During the coronavirus pandemic, many of us have tried to stay in touch with loved ones and others using technologies like Zoom, or by calling people on our mobile phones.
But for one group – those 60 and older – using these practices in isolation seemed to backfire, leaving them feeling lonely, according to a recent study from the University of British Columbia in Canada and Lancaster University in the UK. It was published in Frontiers in Sociology.
The study of more than 5,000 older adults found that people 60 and older who relied on phone and online contact only to stay close to others felt lonely during the pandemic.
By contrast, those who maintained face-to-face contact with others and used virtual communication only as a complement to real-world forms of communication experienced enhanced well-being.
The study authors emphasized that their findings only found an association, not a cause-and-effect relationship, between virtual connectivity and increased loneliness. They emphasized that more research is necessary to confirm their findings.
However, study co-author Yang Hu of Lancaster University told the BBC: “Virtual contact alone does not benefit the mental health of older adults.”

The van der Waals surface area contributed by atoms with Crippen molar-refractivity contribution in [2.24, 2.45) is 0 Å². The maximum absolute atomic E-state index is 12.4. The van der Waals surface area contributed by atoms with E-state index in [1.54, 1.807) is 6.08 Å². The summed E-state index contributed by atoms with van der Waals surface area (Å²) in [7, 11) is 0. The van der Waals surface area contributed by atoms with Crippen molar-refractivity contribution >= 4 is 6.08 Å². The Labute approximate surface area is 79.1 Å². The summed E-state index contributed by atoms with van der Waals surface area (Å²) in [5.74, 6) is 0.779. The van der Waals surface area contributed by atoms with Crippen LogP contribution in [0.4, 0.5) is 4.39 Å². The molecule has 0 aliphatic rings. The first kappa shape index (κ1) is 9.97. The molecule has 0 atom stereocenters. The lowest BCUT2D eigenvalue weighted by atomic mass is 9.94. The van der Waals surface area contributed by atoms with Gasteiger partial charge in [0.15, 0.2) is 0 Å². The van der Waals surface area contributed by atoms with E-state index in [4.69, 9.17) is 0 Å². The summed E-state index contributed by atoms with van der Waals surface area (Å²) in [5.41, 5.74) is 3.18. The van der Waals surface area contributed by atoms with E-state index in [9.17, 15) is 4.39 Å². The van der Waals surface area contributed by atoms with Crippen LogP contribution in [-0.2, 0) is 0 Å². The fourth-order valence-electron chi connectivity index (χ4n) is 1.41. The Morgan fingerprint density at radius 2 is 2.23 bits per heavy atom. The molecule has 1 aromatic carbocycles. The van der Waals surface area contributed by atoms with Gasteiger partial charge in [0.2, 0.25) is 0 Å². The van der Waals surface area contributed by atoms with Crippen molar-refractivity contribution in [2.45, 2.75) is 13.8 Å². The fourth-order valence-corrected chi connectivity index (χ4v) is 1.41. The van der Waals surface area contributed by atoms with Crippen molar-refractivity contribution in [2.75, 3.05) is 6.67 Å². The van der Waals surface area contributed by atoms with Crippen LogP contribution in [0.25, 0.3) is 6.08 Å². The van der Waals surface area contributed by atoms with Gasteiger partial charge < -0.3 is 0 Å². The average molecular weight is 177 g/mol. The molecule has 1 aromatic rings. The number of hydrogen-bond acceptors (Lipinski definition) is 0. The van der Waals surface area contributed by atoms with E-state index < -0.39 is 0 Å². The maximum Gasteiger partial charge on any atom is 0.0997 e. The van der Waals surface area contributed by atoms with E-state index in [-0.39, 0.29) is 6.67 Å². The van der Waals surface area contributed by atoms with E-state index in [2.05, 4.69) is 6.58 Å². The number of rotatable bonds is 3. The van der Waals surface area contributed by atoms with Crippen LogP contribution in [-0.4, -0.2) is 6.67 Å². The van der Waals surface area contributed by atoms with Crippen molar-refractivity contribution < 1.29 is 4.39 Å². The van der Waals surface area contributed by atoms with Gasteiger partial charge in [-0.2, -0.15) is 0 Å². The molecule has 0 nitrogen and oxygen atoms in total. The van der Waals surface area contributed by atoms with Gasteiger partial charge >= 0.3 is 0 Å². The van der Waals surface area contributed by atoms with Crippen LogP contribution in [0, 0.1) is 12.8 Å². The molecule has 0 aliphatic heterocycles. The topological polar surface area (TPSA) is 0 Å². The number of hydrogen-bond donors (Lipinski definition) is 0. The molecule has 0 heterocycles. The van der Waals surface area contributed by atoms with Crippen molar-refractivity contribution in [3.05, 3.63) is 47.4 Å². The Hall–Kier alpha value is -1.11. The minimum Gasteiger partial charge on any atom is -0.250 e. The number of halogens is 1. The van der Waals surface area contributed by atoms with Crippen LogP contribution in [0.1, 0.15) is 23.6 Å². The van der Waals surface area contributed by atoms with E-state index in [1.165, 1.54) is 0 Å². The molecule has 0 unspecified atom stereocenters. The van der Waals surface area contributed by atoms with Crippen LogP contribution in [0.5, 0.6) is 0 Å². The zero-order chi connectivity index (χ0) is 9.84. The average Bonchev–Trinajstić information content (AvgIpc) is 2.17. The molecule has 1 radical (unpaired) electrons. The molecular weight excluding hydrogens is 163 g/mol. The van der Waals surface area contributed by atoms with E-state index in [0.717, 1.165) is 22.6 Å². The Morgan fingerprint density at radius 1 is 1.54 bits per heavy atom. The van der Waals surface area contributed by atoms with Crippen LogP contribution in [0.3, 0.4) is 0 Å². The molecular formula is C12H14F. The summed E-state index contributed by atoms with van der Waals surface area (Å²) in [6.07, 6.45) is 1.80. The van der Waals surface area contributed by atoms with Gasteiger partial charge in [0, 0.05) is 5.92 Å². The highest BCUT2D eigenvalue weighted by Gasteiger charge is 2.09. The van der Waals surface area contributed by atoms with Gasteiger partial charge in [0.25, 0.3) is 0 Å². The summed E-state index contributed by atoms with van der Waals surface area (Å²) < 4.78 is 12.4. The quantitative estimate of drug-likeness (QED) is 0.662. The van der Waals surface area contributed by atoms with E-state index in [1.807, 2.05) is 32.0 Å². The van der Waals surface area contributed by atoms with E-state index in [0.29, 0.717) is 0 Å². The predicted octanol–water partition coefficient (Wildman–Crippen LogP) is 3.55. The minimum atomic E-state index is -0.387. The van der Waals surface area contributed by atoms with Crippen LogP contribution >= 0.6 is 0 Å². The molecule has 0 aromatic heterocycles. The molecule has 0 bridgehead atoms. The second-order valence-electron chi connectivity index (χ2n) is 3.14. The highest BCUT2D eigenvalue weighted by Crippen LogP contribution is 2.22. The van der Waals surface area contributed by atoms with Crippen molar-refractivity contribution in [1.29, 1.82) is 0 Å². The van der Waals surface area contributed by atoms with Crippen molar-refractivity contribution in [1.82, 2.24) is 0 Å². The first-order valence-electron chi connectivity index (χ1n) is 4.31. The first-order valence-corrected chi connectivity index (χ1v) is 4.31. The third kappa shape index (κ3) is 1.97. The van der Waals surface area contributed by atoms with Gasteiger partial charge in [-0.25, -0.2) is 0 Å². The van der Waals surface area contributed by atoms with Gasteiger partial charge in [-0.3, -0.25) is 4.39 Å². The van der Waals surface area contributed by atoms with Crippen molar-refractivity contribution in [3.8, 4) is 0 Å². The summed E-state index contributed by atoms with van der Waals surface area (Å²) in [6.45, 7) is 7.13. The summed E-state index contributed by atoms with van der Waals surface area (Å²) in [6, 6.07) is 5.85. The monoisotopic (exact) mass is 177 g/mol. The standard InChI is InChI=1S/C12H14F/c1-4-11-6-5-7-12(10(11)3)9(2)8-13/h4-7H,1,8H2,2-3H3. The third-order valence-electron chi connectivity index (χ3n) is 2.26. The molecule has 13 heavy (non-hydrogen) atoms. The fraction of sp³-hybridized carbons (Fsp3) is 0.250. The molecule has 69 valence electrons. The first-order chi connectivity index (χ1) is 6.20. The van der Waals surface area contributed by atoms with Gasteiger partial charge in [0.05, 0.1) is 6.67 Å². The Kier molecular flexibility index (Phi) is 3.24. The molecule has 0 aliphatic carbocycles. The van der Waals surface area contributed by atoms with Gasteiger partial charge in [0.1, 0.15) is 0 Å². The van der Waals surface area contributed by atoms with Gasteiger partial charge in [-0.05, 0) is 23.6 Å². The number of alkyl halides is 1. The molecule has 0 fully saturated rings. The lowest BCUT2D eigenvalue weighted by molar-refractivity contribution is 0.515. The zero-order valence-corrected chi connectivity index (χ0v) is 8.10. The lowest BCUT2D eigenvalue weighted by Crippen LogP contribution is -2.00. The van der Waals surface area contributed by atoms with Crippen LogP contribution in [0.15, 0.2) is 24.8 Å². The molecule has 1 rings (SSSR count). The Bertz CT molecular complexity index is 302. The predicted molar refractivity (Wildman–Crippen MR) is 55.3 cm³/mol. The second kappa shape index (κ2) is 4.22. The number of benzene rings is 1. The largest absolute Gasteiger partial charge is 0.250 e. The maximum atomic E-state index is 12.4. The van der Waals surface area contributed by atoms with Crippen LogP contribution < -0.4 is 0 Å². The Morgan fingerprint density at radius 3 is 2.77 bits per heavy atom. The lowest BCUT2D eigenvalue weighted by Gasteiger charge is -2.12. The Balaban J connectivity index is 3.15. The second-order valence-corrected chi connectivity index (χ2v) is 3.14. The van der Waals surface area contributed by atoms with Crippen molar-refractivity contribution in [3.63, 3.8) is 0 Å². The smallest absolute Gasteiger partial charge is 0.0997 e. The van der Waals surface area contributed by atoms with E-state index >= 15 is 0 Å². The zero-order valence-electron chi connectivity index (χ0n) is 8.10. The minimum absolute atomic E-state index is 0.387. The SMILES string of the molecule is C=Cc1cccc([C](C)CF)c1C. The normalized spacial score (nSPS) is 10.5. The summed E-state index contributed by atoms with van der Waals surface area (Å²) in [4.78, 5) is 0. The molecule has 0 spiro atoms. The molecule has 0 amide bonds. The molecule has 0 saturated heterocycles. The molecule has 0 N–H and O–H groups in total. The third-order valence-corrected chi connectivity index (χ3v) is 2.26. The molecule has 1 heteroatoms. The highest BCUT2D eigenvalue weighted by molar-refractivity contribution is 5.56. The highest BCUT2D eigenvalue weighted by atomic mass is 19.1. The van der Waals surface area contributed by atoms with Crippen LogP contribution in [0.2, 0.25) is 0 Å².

Most of the study participants were from the United Kingdom, although nearly a fifth were in the United States. The study noted that for older people in both countries, “the increase in loneliness after the outbreak was greater for older people who reported more contact default.”
It’s possible that people who feel isolated and lonely are simply more likely to make virtual connections more often, the researchers said. However, he also described the study’s findings as “very robust” and said it “crosses very different contexts in the UK and the US”.
Commenting on the findings of the study, Carolyn Abrahams, director of philanthropy at Age UK, told The Guardian:
“We know that a virtual environment can exacerbate feelings of not actually being with your loved ones in person.”
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